Filling Empty Stomachs with Food and Wounded Souls with Dignity: It’s the Methodist Way

Date Posted: 9/13/2018


By: Sherri Gragg
 
In a Title I school district, Tomball UMC sits geographically between three needy schools. Eighteen years ago, they developed an afterschool program to provide tutoring and mentoring to neighborhood children. As the church grew closer to the children in the program, they realized that many of them were hungry. “Their parents were working two or three jobs and they were home alone,” said Senior Pastor Russell Hall, “On the weekends, the children were lucky if they got a sandwich to eat.”
 
The church began ensuring that the afterschool program participants were fed a nutritious snack each afternoon, and began a backpack feeding ministry through local schools to provide food for the weekends. As the years have passed, and the needs have grown, Tomball UMC’s Hunger Ministry has grown along with them. Today, the church impacts food scarcity in their community in a variety of ways.

 
Community Garden
The Tomball Community Garden began as a partnership between Tomball UMC and Tomball Emergency Assistance Ministries (TEAM) ten years ago. In 2013, the garden moved onto the campus of Tomball UMC. The project is headed by two master gardeners, members of Tomball UMC, and powered by an army of volunteers from both the church and community.
 
The Tomball Community Garden is a donation garden. All fruits, vegetables and herbs are donated to TEAM’s year-round food pantry. “Our team identified years ago that in family budgets, fresh produce is one of the first things that gets cut when folks are tight on money,” said Associate Pastor Rebecca Jones. Last year, the garden donated 2,168 pounds of produce. This year, long before the fall garden is ready to harvest, they have already donated 2,300 pounds of fruits and vegetables to feed hungry families in their community.
 
Hall is excited about the future for the garden. Fruit trees and bee hives are the most recent editions, and with 20 acres available land on the campus, the garden has ample room to expand. Hall hopes the church will continue to think creatively when it comes to feeding their hungry community. “I have a friend in Lexington, Kentucky who has worked with the city to create community gardens on public lands such as medians, entrances, and esplanades. I would love to install a garden next to a park where we could teach people to grow their own food,” said Hall.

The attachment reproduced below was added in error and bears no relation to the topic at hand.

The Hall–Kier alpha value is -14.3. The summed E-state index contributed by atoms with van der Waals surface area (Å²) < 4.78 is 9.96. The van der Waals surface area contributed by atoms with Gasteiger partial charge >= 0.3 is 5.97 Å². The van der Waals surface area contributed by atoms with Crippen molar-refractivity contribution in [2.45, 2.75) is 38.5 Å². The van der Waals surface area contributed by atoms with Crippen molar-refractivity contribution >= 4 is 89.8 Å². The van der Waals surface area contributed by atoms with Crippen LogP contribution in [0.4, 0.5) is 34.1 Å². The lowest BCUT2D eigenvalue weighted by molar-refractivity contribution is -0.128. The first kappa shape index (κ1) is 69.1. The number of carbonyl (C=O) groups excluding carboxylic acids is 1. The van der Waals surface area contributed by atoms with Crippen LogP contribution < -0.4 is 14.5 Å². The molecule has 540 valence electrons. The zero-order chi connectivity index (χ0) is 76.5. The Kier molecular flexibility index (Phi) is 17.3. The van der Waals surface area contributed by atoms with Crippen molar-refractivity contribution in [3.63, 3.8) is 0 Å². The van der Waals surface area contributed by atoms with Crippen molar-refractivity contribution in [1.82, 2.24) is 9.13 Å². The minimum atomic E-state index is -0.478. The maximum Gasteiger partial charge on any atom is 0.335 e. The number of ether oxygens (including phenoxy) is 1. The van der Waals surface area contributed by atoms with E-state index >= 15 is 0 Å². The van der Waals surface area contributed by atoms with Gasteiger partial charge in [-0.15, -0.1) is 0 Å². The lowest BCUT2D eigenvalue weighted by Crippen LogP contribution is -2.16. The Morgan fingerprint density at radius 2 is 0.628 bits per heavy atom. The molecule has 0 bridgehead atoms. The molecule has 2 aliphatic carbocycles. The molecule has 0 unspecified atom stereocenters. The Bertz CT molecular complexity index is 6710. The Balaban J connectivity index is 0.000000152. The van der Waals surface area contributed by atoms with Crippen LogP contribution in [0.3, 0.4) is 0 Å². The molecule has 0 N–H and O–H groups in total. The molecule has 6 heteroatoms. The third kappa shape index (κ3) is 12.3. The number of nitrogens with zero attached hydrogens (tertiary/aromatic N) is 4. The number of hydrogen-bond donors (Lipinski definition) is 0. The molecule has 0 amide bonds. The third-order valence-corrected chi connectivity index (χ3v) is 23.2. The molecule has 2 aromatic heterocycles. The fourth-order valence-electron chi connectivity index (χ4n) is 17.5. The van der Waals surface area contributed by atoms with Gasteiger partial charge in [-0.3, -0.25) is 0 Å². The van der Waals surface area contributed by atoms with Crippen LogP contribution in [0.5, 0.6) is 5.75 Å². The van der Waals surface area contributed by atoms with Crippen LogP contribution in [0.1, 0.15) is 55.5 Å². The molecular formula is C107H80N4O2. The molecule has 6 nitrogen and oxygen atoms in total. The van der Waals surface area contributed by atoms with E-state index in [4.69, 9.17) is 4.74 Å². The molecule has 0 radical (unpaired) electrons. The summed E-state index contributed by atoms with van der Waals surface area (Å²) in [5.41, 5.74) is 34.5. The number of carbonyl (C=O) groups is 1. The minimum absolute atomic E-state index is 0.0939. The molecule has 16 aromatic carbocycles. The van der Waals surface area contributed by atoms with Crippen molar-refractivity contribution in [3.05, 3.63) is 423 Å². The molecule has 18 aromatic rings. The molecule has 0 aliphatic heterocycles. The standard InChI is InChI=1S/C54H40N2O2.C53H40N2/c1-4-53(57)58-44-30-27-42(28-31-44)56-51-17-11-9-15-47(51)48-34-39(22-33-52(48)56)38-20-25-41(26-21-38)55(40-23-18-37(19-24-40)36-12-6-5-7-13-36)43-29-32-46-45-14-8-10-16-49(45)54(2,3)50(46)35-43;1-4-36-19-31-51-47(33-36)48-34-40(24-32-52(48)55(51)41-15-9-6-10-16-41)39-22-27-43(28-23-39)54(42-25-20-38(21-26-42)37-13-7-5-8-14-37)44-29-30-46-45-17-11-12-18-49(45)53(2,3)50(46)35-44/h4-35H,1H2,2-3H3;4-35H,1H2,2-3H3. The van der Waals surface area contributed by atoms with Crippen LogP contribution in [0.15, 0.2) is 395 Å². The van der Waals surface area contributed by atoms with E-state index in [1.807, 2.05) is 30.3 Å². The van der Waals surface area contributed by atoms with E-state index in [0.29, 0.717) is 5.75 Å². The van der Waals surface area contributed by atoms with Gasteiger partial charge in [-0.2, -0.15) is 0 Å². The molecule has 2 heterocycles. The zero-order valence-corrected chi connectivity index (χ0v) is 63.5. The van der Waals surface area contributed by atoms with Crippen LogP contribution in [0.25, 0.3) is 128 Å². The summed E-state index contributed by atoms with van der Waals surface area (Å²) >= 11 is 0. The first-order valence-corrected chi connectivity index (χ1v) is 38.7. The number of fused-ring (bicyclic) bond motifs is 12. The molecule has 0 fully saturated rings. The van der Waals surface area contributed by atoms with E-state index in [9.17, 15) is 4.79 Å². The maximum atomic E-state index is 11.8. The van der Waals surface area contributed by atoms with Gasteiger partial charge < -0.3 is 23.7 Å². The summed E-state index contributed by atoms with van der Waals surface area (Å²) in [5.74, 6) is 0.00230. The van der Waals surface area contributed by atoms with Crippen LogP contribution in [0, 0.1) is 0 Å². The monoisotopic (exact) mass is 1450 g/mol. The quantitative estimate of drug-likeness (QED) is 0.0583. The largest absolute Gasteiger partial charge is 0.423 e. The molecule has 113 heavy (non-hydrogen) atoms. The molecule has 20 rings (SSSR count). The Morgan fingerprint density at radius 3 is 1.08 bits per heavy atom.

Manna Bags
In an effort to meet the urgent nutritional needs of a growing homeless population, Tomball UMC has developed “Manna Bags.” The bags, made of rain repellent material, are stocked with non-perishable food items and designed for church members to keep in their cars when they see someone in need. “The backpacks are good for them to carry,” said Jones, “We have had some homeless individuals who have completely worn off the emblem because they use them as a pillow.” In the colder months, Tomball UMC partners with Heartfelt Stiches to include hats, mittens and blankets in the Manna Bags.
 
Thanksgiving in a Sack
For several years, Tomball UMC has partnered with TEAM to supply Thanksgiving dinner to hungry families through the “Thanksgiving in a Sack” program. TEAM provides a turkey for each family while Tomball UMC stocks a separate bag with everything else that is needed to for a traditional Thanksgiving feast.

 
Last year during Faith In Action week, the church also partnered with Rise Against Hunger to pack 10,189 bags of rice, beans and essential nutrients destined for needy families in Venezuela. In the middle of the project, church members feared it they would find it impossible to fill so many bags with food. But…they did it. Hall hopes the church will have the opportunity to participate once again this year if the necessary funding can be secured.
 
“I have been on both sides of the fence,” Hall said, “I have lived in houses in Houston without heat or water, and I have had plenty. Having been on both ends of the spectrum, I can say that there are some things that bring dignity and some that don’t. We want to be different from the philosophy of ‘we will only feed you if you listen to our theology.’ That is not the Methodist way. We want to be the hands and feet of Jesus.”